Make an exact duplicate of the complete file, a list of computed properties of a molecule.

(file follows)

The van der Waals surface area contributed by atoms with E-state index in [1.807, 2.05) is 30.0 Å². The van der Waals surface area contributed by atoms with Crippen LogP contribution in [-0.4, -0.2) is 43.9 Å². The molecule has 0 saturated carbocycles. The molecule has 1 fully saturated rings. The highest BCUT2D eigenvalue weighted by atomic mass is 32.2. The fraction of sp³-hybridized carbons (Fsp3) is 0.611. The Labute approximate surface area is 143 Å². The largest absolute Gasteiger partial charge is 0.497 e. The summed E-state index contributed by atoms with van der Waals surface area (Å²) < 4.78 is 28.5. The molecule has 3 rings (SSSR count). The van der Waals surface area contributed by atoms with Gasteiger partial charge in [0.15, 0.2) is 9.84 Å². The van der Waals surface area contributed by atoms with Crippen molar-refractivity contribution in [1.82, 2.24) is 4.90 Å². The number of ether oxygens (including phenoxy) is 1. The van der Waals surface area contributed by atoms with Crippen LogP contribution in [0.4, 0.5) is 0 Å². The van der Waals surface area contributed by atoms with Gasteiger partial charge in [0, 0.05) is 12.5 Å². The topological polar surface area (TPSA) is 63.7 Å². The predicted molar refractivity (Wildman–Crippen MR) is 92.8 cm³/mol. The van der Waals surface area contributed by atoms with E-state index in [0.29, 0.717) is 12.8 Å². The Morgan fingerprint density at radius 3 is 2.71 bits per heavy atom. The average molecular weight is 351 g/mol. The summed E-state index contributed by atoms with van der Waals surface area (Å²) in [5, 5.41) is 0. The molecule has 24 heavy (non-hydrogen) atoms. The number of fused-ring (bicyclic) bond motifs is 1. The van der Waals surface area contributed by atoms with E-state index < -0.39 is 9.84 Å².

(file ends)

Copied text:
The van der Waals surface area contributed by atoms with E-state index in [1.807, 2.05) is 30.0 Å². The van der Waals surface area contributed by atoms with Crippen LogP contribution in [-0.4, -0.2) is 43.9 Å². The molecule has 0 saturated carbocycles. The molecule has 1 fully saturated rings. The highest BCUT2D eigenvalue weighted by atomic mass is 32.2. The fraction of sp³-hybridized carbons (Fsp3) is 0.611. The Labute approximate surface area is 143 Å². The largest absolute Gasteiger partial charge is 0.497 e. The summed E-state index contributed by atoms with van der Waals surface area (Å²) < 4.78 is 28.5. The molecule has 3 rings (SSSR count). The van der Waals surface area contributed by atoms with Gasteiger partial charge in [0.15, 0.2) is 9.84 Å². The van der Waals surface area contributed by atoms with Crippen molar-refractivity contribution in [1.82, 2.24) is 4.90 Å². The number of ether oxygens (including phenoxy) is 1. The van der Waals surface area contributed by atoms with Crippen LogP contribution in [0.4, 0.5) is 0 Å². The van der Waals surface area contributed by atoms with Gasteiger partial charge in [0, 0.05) is 12.5 Å². The topological polar surface area (TPSA) is 63.7 Å². The predicted molar refractivity (Wildman–Crippen MR) is 92.8 cm³/mol. The van der Waals surface area contributed by atoms with E-state index in [0.29, 0.717) is 12.8 Å². The Morgan fingerprint density at radius 3 is 2.71 bits per heavy atom. The average molecular weight is 351 g/mol. The summed E-state index contributed by atoms with van der Waals surface area (Å²) in [5, 5.41) is 0. The molecule has 24 heavy (non-hydrogen) atoms. The number of fused-ring (bicyclic) bond motifs is 1. The van der Waals surface area contributed by atoms with E-state index < -0.39 is 9.84 Å².